The other thing that punk-kids do is travel. They train-hop, they tour with their bands, they do whatever it takes to get out there. Oftentimes, they just play a series of basement venues all across the country, coast, world -- you might not have heard of them (admittedly, their music may suck) but they are appreciated and welcomed by the fans of the lifestyle. It's a sort of silent bond that is hard to explain, and it's pretty new (or maybe pretty old -- what do I know? I just got on the planet, I don't know how it works) so you don't get a lot of effective writing about it.

Thank you for helping people with your column. You are wrong sometimes, but so is everyone -- and it's nice to see you put it out there. Dear Abby would be proud (hope that's not an insult -- my mother used to read me her columns, and I loved them).

Have a great day,


Dear M,

Thank you for your letter. Though it is not a question, strictly speaking, there are some questions latent in it, and perhaps it will spur some punk musicians to write and further the conversation.

I admire young people who set out to live in concert with their feelings and inspiration, with their immediate responses to our culture, which can be deadening and perverse.

But dangers and problems erupt when one tries to live an idealistic life in America. I'm interested in that. I'm interested in the obstacles to living a non-mainstream life. Because if one can continue living according to one's deepest values, one will eventually have an effect on the larger society. But one must outlast that society, in a way; one must survive its initial attempts to crush what is strange, to cleanse itself of your presence. One must resist and survive. That is hard. Temptations abound. We are a lazy and narcotized culture and it is hard to not just go to sleep.

Most relevant to me and my own experience are questions such as, What do you do when your life activities don't support you economically? This is a question I've had to face more than once. What do you do when your need for comfort and security exceeds your need for excitement and your tolerance for danger? How do you maintain the values of an alternative scene -- the openness to ideas, the energy, the spontaneity and easy bonding -- while also maintaining a household and an income, and protecting those close to you?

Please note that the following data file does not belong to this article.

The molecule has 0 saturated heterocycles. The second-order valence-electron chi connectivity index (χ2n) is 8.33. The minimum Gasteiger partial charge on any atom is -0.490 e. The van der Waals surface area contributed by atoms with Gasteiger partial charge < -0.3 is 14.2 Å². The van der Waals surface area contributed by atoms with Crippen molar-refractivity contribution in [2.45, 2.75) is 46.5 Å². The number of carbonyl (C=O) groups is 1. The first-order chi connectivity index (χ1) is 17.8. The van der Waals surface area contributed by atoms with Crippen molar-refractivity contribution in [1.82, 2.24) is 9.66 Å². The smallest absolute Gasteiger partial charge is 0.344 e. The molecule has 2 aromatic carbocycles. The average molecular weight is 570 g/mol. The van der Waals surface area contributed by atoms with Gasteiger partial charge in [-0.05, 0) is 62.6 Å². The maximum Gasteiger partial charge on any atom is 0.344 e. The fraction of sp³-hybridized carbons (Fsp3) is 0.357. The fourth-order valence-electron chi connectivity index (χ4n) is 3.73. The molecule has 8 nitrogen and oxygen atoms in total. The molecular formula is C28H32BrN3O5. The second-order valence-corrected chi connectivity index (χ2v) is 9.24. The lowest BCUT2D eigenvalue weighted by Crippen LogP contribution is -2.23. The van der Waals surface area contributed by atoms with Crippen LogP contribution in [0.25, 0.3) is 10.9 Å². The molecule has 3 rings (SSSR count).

I'd like to have this conversation. Perhaps this column can help people who are facing the inevitable pathologies that arise in alternative lifestyles -- the personality struggles, the risk of addiction and dependencies of various sorts, the need for balance.

Some of what I have to say will sound simplistic to people directly involved in alternative scenes. That's OK. I'm not pretending to be cool, or involved. I'm just interested.

Thanks again for your letter. I particularly like how you say, "We are the gentle form of the generations before us." I like that phrase a lot and it captures a cyclical process, as I have observed it since World War II.

I also like how you say, "This generation seems to be quietly contemplating and carefully executing, whereas our parents were all brash force and bonfires."

So if there are punk musicians out there trying to make a life on the outskirts of mainstream society, I would be interested to hear the perils you face, the difficulties, and your critique of the society out of which you have sprung, in which you must live, with which you struggle.

Please put letters in the form of a question, if possible, so that I can write my response in the form of an answer.

By Cary Tennis